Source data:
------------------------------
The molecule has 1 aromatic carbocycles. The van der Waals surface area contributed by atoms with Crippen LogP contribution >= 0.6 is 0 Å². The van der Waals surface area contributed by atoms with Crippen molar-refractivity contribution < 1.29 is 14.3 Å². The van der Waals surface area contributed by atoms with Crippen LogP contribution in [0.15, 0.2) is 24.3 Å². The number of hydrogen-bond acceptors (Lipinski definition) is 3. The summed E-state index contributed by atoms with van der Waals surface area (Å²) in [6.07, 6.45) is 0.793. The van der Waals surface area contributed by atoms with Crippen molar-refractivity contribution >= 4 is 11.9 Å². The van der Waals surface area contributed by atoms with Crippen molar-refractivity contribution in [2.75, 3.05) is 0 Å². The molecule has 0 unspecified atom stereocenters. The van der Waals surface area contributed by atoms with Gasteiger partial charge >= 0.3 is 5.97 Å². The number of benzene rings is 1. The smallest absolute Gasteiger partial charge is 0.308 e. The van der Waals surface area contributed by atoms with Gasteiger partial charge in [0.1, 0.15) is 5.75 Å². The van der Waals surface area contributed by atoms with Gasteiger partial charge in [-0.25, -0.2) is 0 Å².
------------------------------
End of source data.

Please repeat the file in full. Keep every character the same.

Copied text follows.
The molecule has 1 aromatic carbocycles. The van der Waals surface area contributed by atoms with Crippen LogP contribution >= 0.6 is 0 Å². The van der Waals surface area contributed by atoms with Crippen molar-refractivity contribution < 1.29 is 14.3 Å². The van der Waals surface area contributed by atoms with Crippen LogP contribution in [0.15, 0.2) is 24.3 Å². The number of hydrogen-bond acceptors (Lipinski definition) is 3. The summed E-state index contributed by atoms with van der Waals surface area (Å²) in [6.07, 6.45) is 0.793. The van der Waals surface area contributed by atoms with Crippen molar-refractivity contribution >= 4 is 11.9 Å². The van der Waals surface area contributed by atoms with Crippen molar-refractivity contribution in [2.75, 3.05) is 0 Å². The molecule has 0 unspecified atom stereocenters. The van der Waals surface area contributed by atoms with Gasteiger partial charge >= 0.3 is 5.97 Å². The number of benzene rings is 1. The smallest absolute Gasteiger partial charge is 0.308 e. The van der Waals surface area contributed by atoms with Gasteiger partial charge in [0.1, 0.15) is 5.75 Å². The van der Waals surface area contributed by atoms with Gasteiger partial charge in [-0.25, -0.2) is 0 Å².